Contact FutureLearn for Support
Skip main navigation
We use cookies to give you a better experience, if that’s ok you can close this message and carry on browsing. For more info read our cookies policy.
We use cookies to give you a better experience. Carry on browsing if you're happy with this, or read our cookies policy for more information.

Skip to 0 minutes and 2 secondsWhen we think about the spaces of translation of the places in which it happens, there's a number of images that we can conjure up. One is that of a book and of its pages, in which translation and the original can be both visible or can collapse, one into the other. Another is the public space of the museum, in which multiple languages encounter each other. Or we can even think, perhaps, of a conflict zone, in which interpreters mediate between factions, often in very difficult circumstances. There are many other spaces, though, in which translation and interpreting take place. And each one of them has got its own specificities, its own peculiarities.

Skip to 0 minutes and 40 secondsThese spaces can be on the borders between states, between languages, between cultures. But they're also inside our nations and inside our increasingly multi-lingual cities. One of the key concepts that we will look at this week in working with translation and interpreting is that of linguistic landscapes. We will look at the way in which translation inhabits our everyday spaces and our everyday lives. And one of the things that we will see is that translation is not neutral. It changes spaces, it transforms them, and it transforms the way in which we can access space, who can access it, and to what extent.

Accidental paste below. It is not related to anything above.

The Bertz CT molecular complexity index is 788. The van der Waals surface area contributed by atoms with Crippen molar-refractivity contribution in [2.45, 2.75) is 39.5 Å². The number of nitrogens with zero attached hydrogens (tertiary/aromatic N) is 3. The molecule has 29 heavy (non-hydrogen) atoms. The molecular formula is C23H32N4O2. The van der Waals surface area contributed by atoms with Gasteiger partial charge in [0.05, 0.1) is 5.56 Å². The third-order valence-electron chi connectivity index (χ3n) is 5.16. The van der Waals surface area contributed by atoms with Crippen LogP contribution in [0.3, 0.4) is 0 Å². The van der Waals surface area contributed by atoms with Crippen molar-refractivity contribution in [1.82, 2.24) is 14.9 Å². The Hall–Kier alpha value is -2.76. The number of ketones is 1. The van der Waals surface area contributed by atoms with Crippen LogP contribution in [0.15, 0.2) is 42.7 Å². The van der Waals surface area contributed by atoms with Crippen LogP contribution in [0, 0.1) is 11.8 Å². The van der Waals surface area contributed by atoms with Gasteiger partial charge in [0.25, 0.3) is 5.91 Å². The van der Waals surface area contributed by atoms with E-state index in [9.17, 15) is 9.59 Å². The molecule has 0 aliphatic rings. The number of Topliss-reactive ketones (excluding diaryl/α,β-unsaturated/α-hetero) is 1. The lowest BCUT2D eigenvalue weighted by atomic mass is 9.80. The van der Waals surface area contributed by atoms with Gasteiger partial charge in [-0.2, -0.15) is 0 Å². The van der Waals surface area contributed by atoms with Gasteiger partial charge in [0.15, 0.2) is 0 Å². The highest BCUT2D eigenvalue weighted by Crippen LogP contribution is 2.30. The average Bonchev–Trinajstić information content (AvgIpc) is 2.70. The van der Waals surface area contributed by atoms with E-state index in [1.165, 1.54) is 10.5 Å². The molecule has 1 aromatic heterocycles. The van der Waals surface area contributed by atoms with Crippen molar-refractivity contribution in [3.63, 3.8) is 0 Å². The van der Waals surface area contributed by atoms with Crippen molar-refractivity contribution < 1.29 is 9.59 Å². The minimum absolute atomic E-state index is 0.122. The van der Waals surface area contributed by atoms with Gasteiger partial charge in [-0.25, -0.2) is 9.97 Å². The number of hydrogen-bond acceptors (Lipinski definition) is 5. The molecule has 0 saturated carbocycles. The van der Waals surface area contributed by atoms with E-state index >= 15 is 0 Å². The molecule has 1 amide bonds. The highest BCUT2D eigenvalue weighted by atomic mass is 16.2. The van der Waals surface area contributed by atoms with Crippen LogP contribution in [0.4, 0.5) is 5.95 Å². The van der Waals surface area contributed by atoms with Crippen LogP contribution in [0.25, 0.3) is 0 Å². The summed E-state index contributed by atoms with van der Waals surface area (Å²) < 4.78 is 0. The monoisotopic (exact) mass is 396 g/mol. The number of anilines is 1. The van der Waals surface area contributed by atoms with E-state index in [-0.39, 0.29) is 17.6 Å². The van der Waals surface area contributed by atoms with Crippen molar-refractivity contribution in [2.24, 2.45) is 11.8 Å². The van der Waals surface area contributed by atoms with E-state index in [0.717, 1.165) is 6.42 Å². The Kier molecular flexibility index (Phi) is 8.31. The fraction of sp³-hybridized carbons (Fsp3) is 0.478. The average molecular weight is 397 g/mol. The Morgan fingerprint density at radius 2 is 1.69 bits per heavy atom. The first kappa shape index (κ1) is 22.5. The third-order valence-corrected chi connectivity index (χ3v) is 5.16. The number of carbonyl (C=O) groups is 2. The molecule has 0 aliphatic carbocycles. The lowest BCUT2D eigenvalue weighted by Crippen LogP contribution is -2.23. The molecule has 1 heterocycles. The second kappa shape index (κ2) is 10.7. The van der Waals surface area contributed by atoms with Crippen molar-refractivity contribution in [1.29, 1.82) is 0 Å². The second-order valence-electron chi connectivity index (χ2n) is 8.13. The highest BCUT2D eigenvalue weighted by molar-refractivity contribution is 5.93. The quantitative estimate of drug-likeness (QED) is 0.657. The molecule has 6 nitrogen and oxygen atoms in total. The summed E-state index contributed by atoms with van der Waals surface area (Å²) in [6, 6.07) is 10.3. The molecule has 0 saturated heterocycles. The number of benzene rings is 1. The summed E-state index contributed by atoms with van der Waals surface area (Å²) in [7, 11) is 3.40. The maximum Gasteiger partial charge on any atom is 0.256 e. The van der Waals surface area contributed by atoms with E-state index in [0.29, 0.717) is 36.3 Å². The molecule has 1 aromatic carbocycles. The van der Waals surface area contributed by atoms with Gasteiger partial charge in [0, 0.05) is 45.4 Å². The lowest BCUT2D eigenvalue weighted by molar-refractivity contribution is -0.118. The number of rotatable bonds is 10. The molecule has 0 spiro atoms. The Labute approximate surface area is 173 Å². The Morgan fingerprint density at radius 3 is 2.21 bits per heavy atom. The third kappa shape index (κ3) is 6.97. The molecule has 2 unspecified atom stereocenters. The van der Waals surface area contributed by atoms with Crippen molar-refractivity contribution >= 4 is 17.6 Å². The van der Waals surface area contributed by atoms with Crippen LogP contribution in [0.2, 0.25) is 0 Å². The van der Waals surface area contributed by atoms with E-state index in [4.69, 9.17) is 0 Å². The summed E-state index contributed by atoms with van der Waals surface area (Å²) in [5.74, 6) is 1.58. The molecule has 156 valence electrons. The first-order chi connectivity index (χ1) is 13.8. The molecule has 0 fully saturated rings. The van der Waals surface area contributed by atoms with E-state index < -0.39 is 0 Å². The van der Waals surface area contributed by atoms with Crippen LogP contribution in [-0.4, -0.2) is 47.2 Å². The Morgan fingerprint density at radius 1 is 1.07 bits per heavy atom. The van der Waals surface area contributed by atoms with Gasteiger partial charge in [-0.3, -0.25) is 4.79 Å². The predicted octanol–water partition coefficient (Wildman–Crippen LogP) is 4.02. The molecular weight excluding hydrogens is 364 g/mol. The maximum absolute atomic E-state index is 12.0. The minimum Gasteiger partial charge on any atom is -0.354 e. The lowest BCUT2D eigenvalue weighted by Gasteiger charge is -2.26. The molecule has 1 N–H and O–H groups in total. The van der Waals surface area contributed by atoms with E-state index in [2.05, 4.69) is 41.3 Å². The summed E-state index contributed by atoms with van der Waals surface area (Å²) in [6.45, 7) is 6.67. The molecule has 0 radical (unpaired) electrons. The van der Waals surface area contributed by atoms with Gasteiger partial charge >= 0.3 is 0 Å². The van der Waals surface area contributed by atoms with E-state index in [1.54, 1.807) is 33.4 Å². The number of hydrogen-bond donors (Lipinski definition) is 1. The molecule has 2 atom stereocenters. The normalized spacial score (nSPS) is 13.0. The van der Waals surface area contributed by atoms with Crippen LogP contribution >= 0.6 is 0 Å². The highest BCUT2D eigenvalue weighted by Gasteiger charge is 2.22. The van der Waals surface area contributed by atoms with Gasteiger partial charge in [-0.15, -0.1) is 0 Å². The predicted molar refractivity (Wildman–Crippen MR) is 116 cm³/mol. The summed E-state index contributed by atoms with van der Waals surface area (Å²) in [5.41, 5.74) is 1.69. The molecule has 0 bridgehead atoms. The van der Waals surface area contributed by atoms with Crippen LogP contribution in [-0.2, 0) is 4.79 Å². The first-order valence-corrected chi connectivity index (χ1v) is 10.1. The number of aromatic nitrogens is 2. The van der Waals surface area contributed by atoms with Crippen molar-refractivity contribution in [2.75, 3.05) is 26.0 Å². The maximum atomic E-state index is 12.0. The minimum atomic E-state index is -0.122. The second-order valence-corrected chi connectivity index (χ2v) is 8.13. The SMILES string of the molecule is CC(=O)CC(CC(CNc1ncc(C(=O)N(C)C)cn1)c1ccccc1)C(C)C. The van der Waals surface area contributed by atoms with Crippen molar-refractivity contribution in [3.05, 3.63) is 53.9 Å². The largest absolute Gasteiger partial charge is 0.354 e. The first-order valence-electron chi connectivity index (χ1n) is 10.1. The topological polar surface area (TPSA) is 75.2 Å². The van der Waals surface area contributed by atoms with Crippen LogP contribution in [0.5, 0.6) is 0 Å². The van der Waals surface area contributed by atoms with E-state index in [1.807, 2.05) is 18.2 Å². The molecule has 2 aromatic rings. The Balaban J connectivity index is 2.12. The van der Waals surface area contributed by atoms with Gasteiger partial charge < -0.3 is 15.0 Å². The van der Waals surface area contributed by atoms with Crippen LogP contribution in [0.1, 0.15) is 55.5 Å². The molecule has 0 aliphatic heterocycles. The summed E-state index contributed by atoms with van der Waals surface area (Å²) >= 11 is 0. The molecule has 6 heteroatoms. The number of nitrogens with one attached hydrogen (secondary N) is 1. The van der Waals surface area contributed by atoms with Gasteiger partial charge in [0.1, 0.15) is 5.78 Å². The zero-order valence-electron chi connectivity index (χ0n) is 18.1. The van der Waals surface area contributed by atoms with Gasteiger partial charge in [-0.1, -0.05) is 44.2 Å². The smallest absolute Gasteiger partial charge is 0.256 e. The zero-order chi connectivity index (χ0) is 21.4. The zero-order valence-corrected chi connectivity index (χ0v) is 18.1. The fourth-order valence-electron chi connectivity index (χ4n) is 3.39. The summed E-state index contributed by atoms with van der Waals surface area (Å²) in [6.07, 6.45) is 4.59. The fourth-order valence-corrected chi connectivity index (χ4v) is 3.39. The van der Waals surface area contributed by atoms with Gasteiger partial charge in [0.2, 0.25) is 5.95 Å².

Skip to 1 minute and 15 secondsAs we will see, for instance, with the specific case of one word, gender, and the way in which it is translated or the way in which, at times, it travels even without actual translation. Space, as we will see, is also not neutral. And it is important to consider issues of space when we are working with translation. Where do we position something on a page, for instance? That translation and its original will change the relationship of power between those texts. Or what do we do when we have to decide where to sit or stand a patient, a doctor, and the interpreter working with them within a room?

Skip to 1 minute and 55 secondsAll of these issues are crucial to make the most of translation, to make translation work with us. So by the end of this week, you will be able to spot translation, to recognize it, but also to think about the spatial issues that will allow you to prepare for translation and to make the most of it.

Where does translation take place? Introduction

In this section we will look at the relationship between translation and space. Translation is, literally, all around us, whether we see it or not.

We encounter it on the pages of books and on our computer screens, on the streets of our cities, in airports, museums and schools. And the way in which we think about the space around us, the way in which we inhabit it, whether we feel at home in it or not, is closely linked with languages and with translation.

We will look at how writers, musicians, educators and therapists use translation in different walks of life. We will examine the linguistic landscapes we inhabit and the opportunities they offer (or the barriers they set up). And we will see how we respond to the way in which translation is presented to us, as we go about our daily lives. As translators or as users of translation, we will also ask ourselves how we can organise our space to make the most of translation.

Share this video:

This video is from the free online course:

Working with Translation: Theory and Practice

Cardiff University